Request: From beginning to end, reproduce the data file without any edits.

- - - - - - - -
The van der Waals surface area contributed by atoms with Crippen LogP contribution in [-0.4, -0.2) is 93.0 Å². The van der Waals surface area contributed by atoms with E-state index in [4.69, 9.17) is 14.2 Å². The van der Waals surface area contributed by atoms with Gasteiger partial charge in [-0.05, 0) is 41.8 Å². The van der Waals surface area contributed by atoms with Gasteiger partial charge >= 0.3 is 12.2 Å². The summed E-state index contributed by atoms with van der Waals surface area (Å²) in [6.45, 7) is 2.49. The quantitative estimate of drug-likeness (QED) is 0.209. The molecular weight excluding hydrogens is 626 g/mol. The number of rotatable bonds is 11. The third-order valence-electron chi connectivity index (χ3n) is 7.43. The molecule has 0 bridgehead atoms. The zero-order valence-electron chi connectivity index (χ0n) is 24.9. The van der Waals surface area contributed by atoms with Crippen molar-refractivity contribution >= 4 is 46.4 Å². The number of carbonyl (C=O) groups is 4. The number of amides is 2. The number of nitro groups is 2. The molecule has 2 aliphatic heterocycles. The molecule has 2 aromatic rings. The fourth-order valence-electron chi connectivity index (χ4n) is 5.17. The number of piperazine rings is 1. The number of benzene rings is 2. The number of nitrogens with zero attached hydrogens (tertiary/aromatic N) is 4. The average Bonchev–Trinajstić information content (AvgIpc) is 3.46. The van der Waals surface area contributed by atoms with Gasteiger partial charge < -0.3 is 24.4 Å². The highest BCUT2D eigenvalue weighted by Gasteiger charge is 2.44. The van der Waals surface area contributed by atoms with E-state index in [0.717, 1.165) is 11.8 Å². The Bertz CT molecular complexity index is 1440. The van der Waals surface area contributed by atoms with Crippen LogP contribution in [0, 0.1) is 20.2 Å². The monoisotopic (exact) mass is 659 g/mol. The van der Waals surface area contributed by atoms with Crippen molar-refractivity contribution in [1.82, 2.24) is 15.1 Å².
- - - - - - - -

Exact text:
The van der Waals surface area contributed by atoms with Crippen LogP contribution in [-0.4, -0.2) is 93.0 Å². The van der Waals surface area contributed by atoms with E-state index in [4.69, 9.17) is 14.2 Å². The van der Waals surface area contributed by atoms with Gasteiger partial charge in [-0.05, 0) is 41.8 Å². The van der Waals surface area contributed by atoms with Gasteiger partial charge >= 0.3 is 12.2 Å². The summed E-state index contributed by atoms with van der Waals surface area (Å²) in [6.45, 7) is 2.49. The quantitative estimate of drug-likeness (QED) is 0.209. The molecular weight excluding hydrogens is 626 g/mol. The number of rotatable bonds is 11. The third-order valence-electron chi connectivity index (χ3n) is 7.43. The molecule has 0 bridgehead atoms. The zero-order valence-electron chi connectivity index (χ0n) is 24.9. The van der Waals surface area contributed by atoms with Crippen molar-refractivity contribution >= 4 is 46.4 Å². The number of carbonyl (C=O) groups is 4. The number of amides is 2. The number of nitro groups is 2. The molecule has 2 aliphatic heterocycles. The molecule has 2 aromatic rings. The fourth-order valence-electron chi connectivity index (χ4n) is 5.17. The number of piperazine rings is 1. The number of benzene rings is 2. The number of nitrogens with zero attached hydrogens (tertiary/aromatic N) is 4. The average Bonchev–Trinajstić information content (AvgIpc) is 3.46. The van der Waals surface area contributed by atoms with Gasteiger partial charge < -0.3 is 24.4 Å². The highest BCUT2D eigenvalue weighted by Gasteiger charge is 2.44. The van der Waals surface area contributed by atoms with E-state index in [0.717, 1.165) is 11.8 Å². The Bertz CT molecular complexity index is 1440. The van der Waals surface area contributed by atoms with Crippen LogP contribution in [0, 0.1) is 20.2 Å². The monoisotopic (exact) mass is 659 g/mol. The van der Waals surface area contributed by atoms with Crippen molar-refractivity contribution in [1.82, 2.24) is 15.1 Å².